Clinton-Sherman Industrial Airpark
|Owner||Oklahoma Space Industry Development Authority|
|Location||Burns Flat, Oklahoma|
|Elevation AMSL||1,922 ft / 586 m|
The Clinton-Sherman Industrial Airpark, also known as the Oklahoma Air & Space Port is a spaceport in Washita County, Oklahoma near the town of Burns Flat. The Federal Aviation Administration (FAA) granted a license to the site in June 2006 to the Oklahoma Space Industry Development Authority (OSIDA) to "oversee the takeoff and landing of suborbital, reusable launch vehicles." It also boasts the first space flight corridor, "The Infinity One"—which is about 152 miles long and averages about 50 miles wide—that is not in restricted airspace and does not interfere with Military Operations Areas (MOAs). The facility is an FAA licensed launch site, one of only 12 in the U.S.  Individual operators must also secure a separate license in order to make space flights from the facility.
The airpark is at the site of a public airfield known as Clinton-Sherman Airport (IATA: CSM, ICAO: KCSM). The airport covers an area of 1,690 acres (680 ha) which contains two concrete paved runways: 17R/35L measuring 13,503 x 300 ft (91 m) with 1,000-foot overruns at each end for a total of 15,503 (4725.3 meters) and 17L/35R measuring 5,193 x 75 ft. (1,583 x 23 m). The larger of these, at 13,503 x 300 ft (4,116 x 91.4 m) is a major benefit for use as a spaceport.
The location is a 2,700 acre (10.8 km²) facility located near transportation corridors such as Interstate 35 and Interstate 40. There are 96 acres (384,000 m²) of parking space able to support large commercial aircraft. There are six commercial aircraft hangars and a 50,000 square-foot (4,500 m²) manufacturing facility with loading docks adjacent to a railway spur.
The facility operated for a number years as part of the United States Navy and United States Air Force. Closed under the name Clinton-Sherman Air Force Base, the facility has been redeveloped over the years to its present form.
The location of the former naval air station World War II runways to the north and west of the main runway are still visible on aerial photographs of the airport; however they are not usable.
One company, Rocketplane Kistler, formerly based in Oklahoma, had plans to build and operate a suborbital spacecraft, the Rocketplane XP, but filed for bankruptcy in 2010 without having successfully launched a flight.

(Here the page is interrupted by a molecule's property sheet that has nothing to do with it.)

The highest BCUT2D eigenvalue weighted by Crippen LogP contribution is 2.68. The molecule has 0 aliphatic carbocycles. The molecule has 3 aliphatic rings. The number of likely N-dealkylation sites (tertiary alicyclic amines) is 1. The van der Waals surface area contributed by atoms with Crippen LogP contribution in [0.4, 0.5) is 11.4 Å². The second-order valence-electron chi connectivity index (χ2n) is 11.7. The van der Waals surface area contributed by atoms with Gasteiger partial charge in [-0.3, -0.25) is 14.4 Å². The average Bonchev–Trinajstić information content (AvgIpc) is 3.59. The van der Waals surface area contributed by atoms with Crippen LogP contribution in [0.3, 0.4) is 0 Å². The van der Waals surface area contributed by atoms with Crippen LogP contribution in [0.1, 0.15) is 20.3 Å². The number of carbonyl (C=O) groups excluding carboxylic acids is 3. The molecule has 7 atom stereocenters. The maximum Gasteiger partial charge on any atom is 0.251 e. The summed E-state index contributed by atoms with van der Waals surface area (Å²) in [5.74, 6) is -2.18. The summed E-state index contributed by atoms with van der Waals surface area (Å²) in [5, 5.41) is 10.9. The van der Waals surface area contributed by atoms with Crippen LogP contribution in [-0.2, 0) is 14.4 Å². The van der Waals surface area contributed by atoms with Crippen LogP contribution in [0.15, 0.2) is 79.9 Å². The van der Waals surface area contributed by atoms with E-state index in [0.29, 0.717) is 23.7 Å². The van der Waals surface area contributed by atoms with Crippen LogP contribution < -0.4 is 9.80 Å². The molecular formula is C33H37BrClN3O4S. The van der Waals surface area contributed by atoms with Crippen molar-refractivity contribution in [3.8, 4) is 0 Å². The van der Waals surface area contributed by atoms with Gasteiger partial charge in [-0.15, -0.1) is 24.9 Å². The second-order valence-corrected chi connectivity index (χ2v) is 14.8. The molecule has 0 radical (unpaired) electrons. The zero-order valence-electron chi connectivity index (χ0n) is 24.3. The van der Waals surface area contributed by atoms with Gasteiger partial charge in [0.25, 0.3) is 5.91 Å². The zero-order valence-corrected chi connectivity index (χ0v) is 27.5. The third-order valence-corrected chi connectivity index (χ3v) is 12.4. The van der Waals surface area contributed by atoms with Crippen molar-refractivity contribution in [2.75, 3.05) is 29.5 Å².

Large aerospace companies are attracted to the site not only because of the length and size of the runway, but also the fact that there are no obstructions around either end. Boeing in 2013 used the facility for testing an autonomous landing system for the 737, and in 2015 for proficiency training and flight testing with the 747-800. As of February 2020, Boeing intends to utilize the facility for flight tests on their 777X model, as well as for the recertification test flights of their 737 MAX. Cessna and Honda Aircraft have also been customers.
Branches of the Department of Defense—primarily the U.S. Air Force and the Navy—use the airport for the flight training of their aircrews.
The former northeast 'alert pads' and ready facility of the former Strategic Air Command base currently houses the Law Enforcement Driver Training Center of the Oklahoma Highway Patrol, Oklahoma Department of Public Safety. Currently referred to as 'Building 120', the former bunker facility houses OHP Academy staff and cadets during the driving training portion of 'Patrol Schools'. The annual 'Cadet Lawman Academy' (sponsored by the OSTA, Elks Lodge, and C.U.D.D.), is also located at the same facility during the summer, which provides a 1-week program for high school students. The surrounding facility and tarmac incorporates over 12 miles of various roadways and courses, used for precision driving and emergency vehicle operation training. This facility is recognized as one of the top ranked law enforcement driver training centers in the country, according to the Federal Law Enforcement Training Center.
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